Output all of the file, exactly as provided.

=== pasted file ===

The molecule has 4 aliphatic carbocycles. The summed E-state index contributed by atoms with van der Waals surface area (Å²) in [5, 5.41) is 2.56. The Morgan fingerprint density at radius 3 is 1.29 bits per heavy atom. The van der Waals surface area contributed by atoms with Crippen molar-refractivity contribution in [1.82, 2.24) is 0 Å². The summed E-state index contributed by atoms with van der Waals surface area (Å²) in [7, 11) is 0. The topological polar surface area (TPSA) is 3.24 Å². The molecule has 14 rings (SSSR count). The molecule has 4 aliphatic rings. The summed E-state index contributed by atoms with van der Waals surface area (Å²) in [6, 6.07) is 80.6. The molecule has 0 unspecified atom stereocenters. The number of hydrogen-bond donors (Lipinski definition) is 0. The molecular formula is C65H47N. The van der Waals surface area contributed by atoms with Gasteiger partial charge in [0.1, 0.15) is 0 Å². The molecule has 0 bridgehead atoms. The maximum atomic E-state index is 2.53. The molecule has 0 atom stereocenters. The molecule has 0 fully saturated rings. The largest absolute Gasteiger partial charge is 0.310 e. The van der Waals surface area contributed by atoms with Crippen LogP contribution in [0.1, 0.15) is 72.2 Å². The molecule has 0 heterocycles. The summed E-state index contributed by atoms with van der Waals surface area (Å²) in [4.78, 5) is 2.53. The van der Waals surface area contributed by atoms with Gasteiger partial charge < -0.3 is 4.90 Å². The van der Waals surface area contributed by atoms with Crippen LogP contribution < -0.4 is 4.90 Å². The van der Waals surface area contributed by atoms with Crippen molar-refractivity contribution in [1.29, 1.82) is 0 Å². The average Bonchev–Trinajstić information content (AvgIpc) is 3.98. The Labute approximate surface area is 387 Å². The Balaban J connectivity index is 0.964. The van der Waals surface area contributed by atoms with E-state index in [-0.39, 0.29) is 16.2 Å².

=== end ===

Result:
The molecule has 4 aliphatic carbocycles. The summed E-state index contributed by atoms with van der Waals surface area (Å²) in [5, 5.41) is 2.56. The Morgan fingerprint density at radius 3 is 1.29 bits per heavy atom. The van der Waals surface area contributed by atoms with Crippen molar-refractivity contribution in [1.82, 2.24) is 0 Å². The summed E-state index contributed by atoms with van der Waals surface area (Å²) in [7, 11) is 0. The topological polar surface area (TPSA) is 3.24 Å². The molecule has 14 rings (SSSR count). The molecule has 4 aliphatic rings. The summed E-state index contributed by atoms with van der Waals surface area (Å²) in [6, 6.07) is 80.6. The molecule has 0 unspecified atom stereocenters. The number of hydrogen-bond donors (Lipinski definition) is 0. The molecular formula is C65H47N. The van der Waals surface area contributed by atoms with Gasteiger partial charge in [0.1, 0.15) is 0 Å². The molecule has 0 bridgehead atoms. The maximum atomic E-state index is 2.53. The molecule has 0 atom stereocenters. The molecule has 0 fully saturated rings. The largest absolute Gasteiger partial charge is 0.310 e. The van der Waals surface area contributed by atoms with Crippen LogP contribution in [0.1, 0.15) is 72.2 Å². The molecule has 0 heterocycles. The summed E-state index contributed by atoms with van der Waals surface area (Å²) in [4.78, 5) is 2.53. The van der Waals surface area contributed by atoms with Gasteiger partial charge < -0.3 is 4.90 Å². The van der Waals surface area contributed by atoms with Crippen LogP contribution < -0.4 is 4.90 Å². The van der Waals surface area contributed by atoms with Crippen molar-refractivity contribution in [1.29, 1.82) is 0 Å². The average Bonchev–Trinajstić information content (AvgIpc) is 3.98. The Labute approximate surface area is 387 Å². The Balaban J connectivity index is 0.964. The van der Waals surface area contributed by atoms with E-state index in [-0.39, 0.29) is 16.2 Å².